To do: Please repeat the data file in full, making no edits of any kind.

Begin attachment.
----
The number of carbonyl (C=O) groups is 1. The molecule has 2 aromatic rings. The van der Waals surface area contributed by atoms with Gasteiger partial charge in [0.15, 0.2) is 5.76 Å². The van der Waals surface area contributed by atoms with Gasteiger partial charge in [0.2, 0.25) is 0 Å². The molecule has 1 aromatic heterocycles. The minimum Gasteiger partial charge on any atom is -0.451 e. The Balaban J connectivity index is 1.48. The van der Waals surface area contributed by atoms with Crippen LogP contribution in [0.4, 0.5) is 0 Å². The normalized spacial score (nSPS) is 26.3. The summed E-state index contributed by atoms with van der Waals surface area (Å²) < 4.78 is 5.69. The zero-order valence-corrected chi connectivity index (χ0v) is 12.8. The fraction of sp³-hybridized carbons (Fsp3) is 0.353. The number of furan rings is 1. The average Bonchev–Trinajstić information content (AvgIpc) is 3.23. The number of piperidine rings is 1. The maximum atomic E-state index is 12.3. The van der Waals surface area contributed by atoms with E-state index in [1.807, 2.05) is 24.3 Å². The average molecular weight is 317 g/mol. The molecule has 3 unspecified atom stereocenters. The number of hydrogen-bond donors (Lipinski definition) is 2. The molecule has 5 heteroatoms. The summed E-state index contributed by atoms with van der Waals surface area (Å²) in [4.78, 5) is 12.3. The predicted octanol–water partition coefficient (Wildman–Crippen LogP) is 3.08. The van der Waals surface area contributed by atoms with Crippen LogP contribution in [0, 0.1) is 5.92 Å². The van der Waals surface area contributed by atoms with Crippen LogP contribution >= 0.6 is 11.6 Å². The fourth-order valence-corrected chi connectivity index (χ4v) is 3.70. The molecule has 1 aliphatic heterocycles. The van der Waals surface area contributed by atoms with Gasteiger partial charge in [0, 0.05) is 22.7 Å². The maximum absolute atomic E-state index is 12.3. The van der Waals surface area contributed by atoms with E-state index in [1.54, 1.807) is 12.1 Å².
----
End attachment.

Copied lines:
The number of carbonyl (C=O) groups is 1. The molecule has 2 aromatic rings. The van der Waals surface area contributed by atoms with Gasteiger partial charge in [0.15, 0.2) is 5.76 Å². The van der Waals surface area contributed by atoms with Gasteiger partial charge in [0.2, 0.25) is 0 Å². The molecule has 1 aromatic heterocycles. The minimum Gasteiger partial charge on any atom is -0.451 e. The Balaban J connectivity index is 1.48. The van der Waals surface area contributed by atoms with Crippen LogP contribution in [0.4, 0.5) is 0 Å². The normalized spacial score (nSPS) is 26.3. The summed E-state index contributed by atoms with van der Waals surface area (Å²) < 4.78 is 5.69. The zero-order valence-corrected chi connectivity index (χ0v) is 12.8. The fraction of sp³-hybridized carbons (Fsp3) is 0.353. The number of furan rings is 1. The average Bonchev–Trinajstić information content (AvgIpc) is 3.23. The number of piperidine rings is 1. The maximum atomic E-state index is 12.3. The van der Waals surface area contributed by atoms with E-state index in [1.807, 2.05) is 24.3 Å². The average molecular weight is 317 g/mol. The molecule has 3 unspecified atom stereocenters. The number of hydrogen-bond donors (Lipinski definition) is 2. The molecule has 5 heteroatoms. The summed E-state index contributed by atoms with van der Waals surface area (Å²) in [4.78, 5) is 12.3. The predicted octanol–water partition coefficient (Wildman–Crippen LogP) is 3.08. The van der Waals surface area contributed by atoms with Crippen LogP contribution in [0, 0.1) is 5.92 Å². The van der Waals surface area contributed by atoms with Crippen LogP contribution >= 0.6 is 11.6 Å². The fourth-order valence-corrected chi connectivity index (χ4v) is 3.70. The molecule has 1 aliphatic heterocycles. The van der Waals surface area contributed by atoms with Gasteiger partial charge in [0, 0.05) is 22.7 Å². The maximum absolute atomic E-state index is 12.3. The van der Waals surface area contributed by atoms with E-state index in [1.54, 1.807) is 12.1 Å².